Now from the OpenWhisk machine, we will get into our function directory:

  $ cd openwhisk/projects/KotlinServerless/target
  $ wsk action create Fibonacci KotlinServerless-1.0-SNAPSHOT-jar-with-dependencies.jar --main \
  org.learning.by.example.serverless.kotlin.FibonacciKt

  ok: created action Fibonacci

We need to specify the full location of our class, and remember than a static method in Kotlin gets created in a class named _FileName_Kt.class

Now let’s run our function:

$ wsk action invoke --result Fibonacci --param numbers 5

And we will get as output something like:

 {
      "result": [
          1,
          1,
          2,
          3,
          5
      ]
  }

And of course, we could run without parameters as:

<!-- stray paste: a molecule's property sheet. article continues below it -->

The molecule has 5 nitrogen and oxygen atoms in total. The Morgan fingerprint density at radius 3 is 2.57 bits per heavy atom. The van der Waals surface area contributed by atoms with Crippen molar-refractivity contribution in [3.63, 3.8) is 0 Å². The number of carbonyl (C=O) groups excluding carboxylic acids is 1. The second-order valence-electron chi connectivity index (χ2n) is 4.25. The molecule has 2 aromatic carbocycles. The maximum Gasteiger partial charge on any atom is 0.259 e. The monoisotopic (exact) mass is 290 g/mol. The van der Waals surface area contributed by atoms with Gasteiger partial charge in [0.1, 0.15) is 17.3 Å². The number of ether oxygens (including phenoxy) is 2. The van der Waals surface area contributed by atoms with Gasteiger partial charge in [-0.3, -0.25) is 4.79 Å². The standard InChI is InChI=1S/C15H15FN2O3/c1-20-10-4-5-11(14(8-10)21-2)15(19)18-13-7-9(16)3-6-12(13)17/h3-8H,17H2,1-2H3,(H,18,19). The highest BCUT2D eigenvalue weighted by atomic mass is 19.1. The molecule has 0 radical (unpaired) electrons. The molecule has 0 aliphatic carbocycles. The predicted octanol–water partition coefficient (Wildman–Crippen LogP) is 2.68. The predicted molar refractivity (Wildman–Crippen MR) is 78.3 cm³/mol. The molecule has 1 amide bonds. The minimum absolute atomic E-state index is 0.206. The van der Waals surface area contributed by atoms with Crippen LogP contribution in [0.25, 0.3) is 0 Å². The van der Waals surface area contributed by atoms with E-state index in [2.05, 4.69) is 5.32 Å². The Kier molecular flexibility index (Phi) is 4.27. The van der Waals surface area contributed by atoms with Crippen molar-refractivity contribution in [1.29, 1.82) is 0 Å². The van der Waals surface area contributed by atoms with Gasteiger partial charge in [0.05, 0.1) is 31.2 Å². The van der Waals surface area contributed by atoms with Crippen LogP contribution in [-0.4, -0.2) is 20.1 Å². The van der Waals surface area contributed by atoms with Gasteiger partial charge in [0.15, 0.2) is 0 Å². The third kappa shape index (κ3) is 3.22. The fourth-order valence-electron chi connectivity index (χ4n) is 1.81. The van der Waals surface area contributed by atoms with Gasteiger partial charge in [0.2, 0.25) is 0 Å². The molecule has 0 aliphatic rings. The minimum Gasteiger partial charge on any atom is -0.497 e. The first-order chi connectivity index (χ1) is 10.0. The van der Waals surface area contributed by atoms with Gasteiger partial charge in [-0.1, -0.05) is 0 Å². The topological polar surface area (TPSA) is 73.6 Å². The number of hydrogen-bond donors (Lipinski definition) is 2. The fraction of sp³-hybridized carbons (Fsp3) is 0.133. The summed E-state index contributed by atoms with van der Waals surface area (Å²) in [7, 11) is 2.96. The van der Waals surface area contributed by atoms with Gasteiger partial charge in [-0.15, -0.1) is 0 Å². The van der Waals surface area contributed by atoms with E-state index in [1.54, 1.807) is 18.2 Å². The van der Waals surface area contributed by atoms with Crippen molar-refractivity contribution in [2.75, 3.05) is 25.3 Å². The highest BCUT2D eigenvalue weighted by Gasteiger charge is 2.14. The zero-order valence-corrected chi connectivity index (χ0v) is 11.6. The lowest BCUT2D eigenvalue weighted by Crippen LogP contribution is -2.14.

$ wsk action invoke --result Fibonacci

And the result will be:

  {
      "result": [
          1,
          1,
          2,
          3,
          5,
          8,
          13,
          21,
          34,
          55
      ]
  }

Finally, don’t forget to suspend the Vagrant machine after you’re done for the day, if not the OpenWhisk server sometimes gets in a bad state.

$ vagrant suspend

You could get it back simply with:

 $ vagrant up

I think this is enough for today, let’s see what else we do another day with this interesting topic.

This post was originally published on Juan Medina’s blog

Don’t miss the Serverless Cloud series with Bart Blommaerts, software architect at Ordina:

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Author

Juan Antonio Medina

Juan Antonio Medina is just a normal geek that codes all kind of stuff, from complex corporate applications to games. Games, music, movies and traveling are his escape pods. Find him on Twitter at @jamedinatwit